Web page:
I joined the town library (13 euros student rate) as this is a good way of having access to lots of easy fiction. I started off on the teenage fiction section and worked my way up through trashy romance novels to more serious literature. The central library is near the Maison du Tourisme, and there’s a bigger one at Grande Place shopping centre (on tramline A)

Bars and Clubs: The most international student bars (with the best music) are London Pub, the Couche Tard and Bukana on the riverside. For a more French clientele, try Tort Boyaud, a tiny and always packed bar that specialises in flavoured wines. The Metropolitain, next door, is smaller still and usually has good rock music. Barbarus is a nice rum bar in the same area. Notre Dame is the best area for café culture at its finest – the cafés in Place St Andre and around the Notre Dame fountain are always popular with students. The best cocktails are at Styx in Place Claveyson and Shaman, opposite Notre Dame fountain. Shaman serves a free aperitif buffet with any drink on a Friday evening. La Boite aux Sardines is a nice chilled out bar opposite Styx, on the corner with Place aux Herbes. On a nice day, take the Téléférique up to the Bastille and have a coffee on the terrace at the restaurant on top. The views are superb, and the coffee much more reasonable than the food.

Le Vieux Manoir is a pretty grimy club on the opposite side of the river. If you wear a short skirt, be prepared to get hassled all night. But it’s a fun night out, free on a Thursday, and stays open till 5am.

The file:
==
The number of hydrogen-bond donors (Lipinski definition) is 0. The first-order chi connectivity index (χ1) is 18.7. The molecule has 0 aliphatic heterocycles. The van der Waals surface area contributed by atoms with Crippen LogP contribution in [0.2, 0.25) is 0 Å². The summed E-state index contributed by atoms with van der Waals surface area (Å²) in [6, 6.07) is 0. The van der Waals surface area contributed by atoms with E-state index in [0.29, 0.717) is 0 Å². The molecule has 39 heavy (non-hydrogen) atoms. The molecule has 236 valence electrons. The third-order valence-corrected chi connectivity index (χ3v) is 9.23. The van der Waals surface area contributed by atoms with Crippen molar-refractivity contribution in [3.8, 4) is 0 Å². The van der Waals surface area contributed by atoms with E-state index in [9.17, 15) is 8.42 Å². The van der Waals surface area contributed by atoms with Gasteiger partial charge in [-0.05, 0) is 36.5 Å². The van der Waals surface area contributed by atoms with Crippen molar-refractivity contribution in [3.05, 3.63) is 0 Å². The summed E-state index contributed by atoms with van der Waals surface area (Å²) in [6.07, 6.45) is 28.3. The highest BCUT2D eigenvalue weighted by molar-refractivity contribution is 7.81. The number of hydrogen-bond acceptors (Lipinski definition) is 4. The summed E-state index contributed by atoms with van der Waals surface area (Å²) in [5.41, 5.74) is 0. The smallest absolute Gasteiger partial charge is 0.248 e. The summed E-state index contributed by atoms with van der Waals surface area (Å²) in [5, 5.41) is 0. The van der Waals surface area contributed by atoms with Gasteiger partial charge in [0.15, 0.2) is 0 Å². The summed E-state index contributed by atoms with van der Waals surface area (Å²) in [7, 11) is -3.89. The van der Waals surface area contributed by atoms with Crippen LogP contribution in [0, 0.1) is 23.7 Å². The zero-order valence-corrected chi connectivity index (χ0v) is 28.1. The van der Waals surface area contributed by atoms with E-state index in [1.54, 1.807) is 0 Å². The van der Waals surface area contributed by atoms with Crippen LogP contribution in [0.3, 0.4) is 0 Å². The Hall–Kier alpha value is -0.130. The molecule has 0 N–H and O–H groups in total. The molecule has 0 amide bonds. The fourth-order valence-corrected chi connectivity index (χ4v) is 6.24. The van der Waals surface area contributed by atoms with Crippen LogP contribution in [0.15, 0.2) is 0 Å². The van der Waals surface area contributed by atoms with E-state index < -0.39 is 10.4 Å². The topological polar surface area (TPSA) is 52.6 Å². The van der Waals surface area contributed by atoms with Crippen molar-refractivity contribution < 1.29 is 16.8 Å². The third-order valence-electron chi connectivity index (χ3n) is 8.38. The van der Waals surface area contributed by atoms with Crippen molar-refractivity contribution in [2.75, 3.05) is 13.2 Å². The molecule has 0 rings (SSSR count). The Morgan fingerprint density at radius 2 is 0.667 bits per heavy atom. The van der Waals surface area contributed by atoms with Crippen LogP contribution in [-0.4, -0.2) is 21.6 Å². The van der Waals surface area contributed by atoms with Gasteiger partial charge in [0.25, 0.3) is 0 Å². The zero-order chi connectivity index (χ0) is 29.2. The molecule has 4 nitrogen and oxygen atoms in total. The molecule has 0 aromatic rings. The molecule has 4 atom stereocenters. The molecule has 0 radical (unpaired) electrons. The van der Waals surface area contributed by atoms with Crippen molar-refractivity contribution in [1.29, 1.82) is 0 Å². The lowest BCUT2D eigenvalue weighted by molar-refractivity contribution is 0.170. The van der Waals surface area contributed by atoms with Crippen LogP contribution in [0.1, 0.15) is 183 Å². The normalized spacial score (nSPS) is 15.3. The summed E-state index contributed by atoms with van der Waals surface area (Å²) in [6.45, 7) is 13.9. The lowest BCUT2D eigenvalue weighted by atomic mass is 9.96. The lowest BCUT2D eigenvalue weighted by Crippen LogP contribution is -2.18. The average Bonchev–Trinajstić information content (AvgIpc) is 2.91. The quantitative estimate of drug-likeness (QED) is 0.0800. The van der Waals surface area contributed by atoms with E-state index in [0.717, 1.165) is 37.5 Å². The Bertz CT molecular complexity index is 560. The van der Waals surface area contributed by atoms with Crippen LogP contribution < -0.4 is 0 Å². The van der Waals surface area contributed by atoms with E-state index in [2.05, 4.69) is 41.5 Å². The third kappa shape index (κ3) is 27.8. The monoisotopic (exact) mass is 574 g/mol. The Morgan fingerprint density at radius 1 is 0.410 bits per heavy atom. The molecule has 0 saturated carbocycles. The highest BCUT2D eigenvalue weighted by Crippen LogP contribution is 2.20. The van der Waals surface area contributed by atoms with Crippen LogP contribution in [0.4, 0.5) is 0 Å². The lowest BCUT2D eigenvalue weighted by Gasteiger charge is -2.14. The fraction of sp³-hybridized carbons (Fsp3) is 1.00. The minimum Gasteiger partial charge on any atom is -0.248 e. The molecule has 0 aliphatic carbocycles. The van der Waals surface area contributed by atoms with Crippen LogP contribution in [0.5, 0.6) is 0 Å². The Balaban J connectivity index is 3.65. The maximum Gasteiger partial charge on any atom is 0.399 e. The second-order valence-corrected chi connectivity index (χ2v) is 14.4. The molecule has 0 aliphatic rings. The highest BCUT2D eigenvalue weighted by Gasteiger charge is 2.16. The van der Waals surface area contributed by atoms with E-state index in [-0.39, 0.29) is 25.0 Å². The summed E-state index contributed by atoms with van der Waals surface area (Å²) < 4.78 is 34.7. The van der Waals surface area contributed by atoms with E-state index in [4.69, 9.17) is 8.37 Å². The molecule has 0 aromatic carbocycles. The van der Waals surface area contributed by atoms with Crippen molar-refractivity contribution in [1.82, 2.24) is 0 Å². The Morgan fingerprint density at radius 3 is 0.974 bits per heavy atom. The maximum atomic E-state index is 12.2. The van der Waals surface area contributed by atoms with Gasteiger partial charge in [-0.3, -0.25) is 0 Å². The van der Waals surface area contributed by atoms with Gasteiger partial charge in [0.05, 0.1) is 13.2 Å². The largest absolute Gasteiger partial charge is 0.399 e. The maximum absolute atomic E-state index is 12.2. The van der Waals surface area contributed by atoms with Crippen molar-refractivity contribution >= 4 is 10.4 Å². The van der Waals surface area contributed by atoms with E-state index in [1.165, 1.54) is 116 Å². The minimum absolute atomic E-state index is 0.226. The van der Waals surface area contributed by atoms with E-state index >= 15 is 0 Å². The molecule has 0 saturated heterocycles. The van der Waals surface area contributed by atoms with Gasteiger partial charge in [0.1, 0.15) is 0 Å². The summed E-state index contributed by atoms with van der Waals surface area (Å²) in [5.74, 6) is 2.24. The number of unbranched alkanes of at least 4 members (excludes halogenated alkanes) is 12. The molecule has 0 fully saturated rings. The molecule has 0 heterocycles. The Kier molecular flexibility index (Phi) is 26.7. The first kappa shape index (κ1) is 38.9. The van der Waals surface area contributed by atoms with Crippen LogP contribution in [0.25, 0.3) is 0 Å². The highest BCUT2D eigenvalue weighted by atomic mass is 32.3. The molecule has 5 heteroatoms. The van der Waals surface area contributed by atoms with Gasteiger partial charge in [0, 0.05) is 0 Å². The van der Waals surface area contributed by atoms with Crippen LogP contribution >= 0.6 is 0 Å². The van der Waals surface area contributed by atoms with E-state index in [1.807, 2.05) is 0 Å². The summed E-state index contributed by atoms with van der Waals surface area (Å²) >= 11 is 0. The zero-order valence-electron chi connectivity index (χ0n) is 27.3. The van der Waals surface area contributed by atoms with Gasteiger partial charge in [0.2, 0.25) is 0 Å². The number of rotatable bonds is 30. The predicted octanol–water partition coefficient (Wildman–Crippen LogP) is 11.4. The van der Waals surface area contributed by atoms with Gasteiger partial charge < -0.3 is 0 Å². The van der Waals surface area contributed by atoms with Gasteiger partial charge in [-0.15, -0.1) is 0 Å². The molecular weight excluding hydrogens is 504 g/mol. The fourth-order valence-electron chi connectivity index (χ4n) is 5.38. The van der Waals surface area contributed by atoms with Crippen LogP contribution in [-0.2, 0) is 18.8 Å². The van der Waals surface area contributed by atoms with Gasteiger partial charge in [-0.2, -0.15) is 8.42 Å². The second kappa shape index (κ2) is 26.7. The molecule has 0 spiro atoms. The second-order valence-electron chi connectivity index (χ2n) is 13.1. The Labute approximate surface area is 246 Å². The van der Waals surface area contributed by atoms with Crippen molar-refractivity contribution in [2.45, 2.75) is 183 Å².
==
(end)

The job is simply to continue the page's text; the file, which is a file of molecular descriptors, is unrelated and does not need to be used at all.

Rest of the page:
Eating: Eating out is much cheaper in France than in England, and usually of a much higher quality too. I took great pleasure in exploring the culinary delights the city has to offer… Le Pain Quotidien on Rue Lafayette serves excellent, if rather pricey, lunch and coffee. Le Cafeneion on Rue Très Cloîtres is a fantastic and very reasonable Greek restaurant run by a very friendly French/Greek couple. La Tête à l’Invers on Rue Chenoise is an unusual restaurant entirely run by one man. His 9 euro platter of six different desserts is definitely worth a try. For traditional regional food, try La Ferme à Dédé on the corner of Place aux Herbes. Grenoble has a large Arabic population and as a result there are some excellent Moroccan restaurants and Shisha bars. Try La Rose des Sables, Rue Bayard, for good Moroccan food, and La Rose Bleue (Rue Chenoise) or Dar El Shisha for shisha and a good selection of teas in a comfy and friendly environment. There’s great Lebanese food at Au Baalbek, tucked away on Rue Abel Servien and fantastic Jamaican and Caribbean dishes at Le Bouzou on Rue des Alliés although it is a bit out of the way. If all else fails, you can always be sure to get a reasonably priced pizza in one of the 30-odd Italian restaurants on the other side of the river.

Finally, do not let yourself get stressed by the prospect of going abroad – everything will be far easier to organise when you get there. Have an incredible year and, as the French would say; profiter au maximum!